The official student news site of Algonquin Regional High School in Northborough, MA

THE ALGONQUIN HARBINGER

The official student news site of Algonquin Regional High School in Northborough, MA

THE ALGONQUIN HARBINGER

The official student news site of Algonquin Regional High School in Northborough, MA

THE ALGONQUIN HARBINGER

Polls

What is your favorite summer beverage?

View Results

Loading ... Loading ...
Support Us
$1541
$2000
Contributed
Our Goal

A donation of $40 or more includes a subscription to the 2023-24 print issues of The Harbinger. We will mail a copy of our fall, winter, spring and graduation issues to the recipient of your choice. Your donation supports the student journalists of Algonquin Regional High School and allows our extracurricular publication to purchase equipment and cover our annual website hosting costs.

Book Talk: A Ream of John Green

Sports Editor Laney Halsey shares her thoughts and recommendations on books by author John Green. (Laney Halsey)

As the end of the school year is just starting to become visible and the flowers start blooming, nothing beats taking advantage of the warming weather than relaxing with a book. John Green is notable for his abundance of realistic fiction feats that do their best to connect themselves with their audiences. My favorite aspect of his writing is his constant use of metaphors and figurative language as well as references to any number of outside sources. Although his characters may not behave realistically, the lessons and entertainment they provide make up for it. Here are five of my favorite Green books that will delight and enlighten you on a bright spring day.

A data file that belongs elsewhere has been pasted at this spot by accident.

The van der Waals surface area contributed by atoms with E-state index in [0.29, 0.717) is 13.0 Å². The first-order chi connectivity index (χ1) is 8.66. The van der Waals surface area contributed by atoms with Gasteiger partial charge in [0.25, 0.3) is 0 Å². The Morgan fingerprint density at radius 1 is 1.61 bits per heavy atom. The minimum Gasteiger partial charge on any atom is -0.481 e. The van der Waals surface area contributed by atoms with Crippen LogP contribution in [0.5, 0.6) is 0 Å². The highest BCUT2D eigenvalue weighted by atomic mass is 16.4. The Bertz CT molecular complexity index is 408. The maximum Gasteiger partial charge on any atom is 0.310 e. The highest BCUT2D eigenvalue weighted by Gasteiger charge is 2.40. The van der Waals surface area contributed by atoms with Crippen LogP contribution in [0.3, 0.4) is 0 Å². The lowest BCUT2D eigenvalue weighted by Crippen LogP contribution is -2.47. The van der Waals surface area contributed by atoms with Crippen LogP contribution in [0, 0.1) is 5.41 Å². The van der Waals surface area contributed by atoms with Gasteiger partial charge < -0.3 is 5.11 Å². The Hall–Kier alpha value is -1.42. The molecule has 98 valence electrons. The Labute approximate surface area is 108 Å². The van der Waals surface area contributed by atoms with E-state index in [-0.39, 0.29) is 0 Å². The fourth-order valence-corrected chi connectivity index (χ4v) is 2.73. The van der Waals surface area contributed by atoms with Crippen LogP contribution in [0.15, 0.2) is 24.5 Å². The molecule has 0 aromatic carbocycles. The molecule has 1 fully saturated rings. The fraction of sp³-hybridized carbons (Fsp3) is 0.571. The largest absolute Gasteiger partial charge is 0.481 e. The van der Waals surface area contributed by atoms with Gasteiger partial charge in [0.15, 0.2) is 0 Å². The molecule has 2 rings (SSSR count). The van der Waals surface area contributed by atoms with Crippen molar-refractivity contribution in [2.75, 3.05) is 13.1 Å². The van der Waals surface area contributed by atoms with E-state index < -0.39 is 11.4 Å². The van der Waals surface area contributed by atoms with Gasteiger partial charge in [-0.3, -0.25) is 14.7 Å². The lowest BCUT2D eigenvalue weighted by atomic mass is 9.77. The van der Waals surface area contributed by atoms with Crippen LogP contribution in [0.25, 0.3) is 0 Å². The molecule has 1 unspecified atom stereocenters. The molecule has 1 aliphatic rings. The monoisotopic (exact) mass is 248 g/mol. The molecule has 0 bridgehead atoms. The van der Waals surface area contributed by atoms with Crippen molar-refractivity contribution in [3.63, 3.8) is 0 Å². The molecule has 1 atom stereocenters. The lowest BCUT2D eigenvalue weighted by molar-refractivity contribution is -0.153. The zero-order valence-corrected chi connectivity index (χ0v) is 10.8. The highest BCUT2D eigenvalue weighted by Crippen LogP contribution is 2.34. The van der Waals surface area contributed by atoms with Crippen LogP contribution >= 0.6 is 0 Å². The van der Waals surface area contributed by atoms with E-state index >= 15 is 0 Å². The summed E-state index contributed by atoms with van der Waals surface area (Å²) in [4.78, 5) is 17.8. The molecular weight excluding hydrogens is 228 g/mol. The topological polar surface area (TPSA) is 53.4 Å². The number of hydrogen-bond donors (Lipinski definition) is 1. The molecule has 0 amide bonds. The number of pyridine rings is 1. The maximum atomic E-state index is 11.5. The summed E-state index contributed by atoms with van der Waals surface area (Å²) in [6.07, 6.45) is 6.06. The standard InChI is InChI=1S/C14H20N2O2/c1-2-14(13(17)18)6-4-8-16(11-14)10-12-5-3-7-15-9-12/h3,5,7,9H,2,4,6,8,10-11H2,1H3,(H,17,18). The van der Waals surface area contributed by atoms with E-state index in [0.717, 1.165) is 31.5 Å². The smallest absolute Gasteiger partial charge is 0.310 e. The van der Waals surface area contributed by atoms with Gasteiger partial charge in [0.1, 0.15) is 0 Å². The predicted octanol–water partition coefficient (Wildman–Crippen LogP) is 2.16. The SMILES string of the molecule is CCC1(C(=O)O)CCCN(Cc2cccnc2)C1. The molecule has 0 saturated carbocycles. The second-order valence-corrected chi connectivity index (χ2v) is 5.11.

The Fault in Our Stars

It would be impossible to talk about Green’s books without including his most critically acclaimed and popular: The Fault in Our Stars. The protagonist is Hazel Grace Lancaster who is a 16-year-old girl with cancer. She’s disillusioned and lost until she meets Augustus Waters, another cancer patient, in a support group. The spell-binding love and emotional rollercoaster that follows this initial encounter cements this book as a modern classic. It’s brilliant and touching, written with language that is easy to grasp, leading to a direct and impactful delivery. I recommend reading the book first before you watch the movie that accompanies it, however, both are certainly worth enjoying. 

An Abundance of Katherines

The best way for me to describe this book is that it is a lovely, weird read. This assessment is partially derived from the book’s premise; Colin Singleton is a boy who only dates girls named Katherine, and they always dump him. He then proceeds to embark on a quirky road trip to prove his theorem about Katherines and to finally find love. Overall, it’s utterly silly and is written in such a way that perfectly encapsulates Green’s versatility and goofiness. The sheer absurdity is evident in the format of the pages themselves: there are footnotes, math equations, parabolas, anagrams and tons of capitalization. As for the characters, Colin is not very likable in the beginning, yet through his journey of self-discovery and the aid of some essential side characters, he achieves significant character growth. It doesn’t reach the same levels of introspection as some of Green’s other novels, but the story is enjoyable, and I found it delightfully engaging.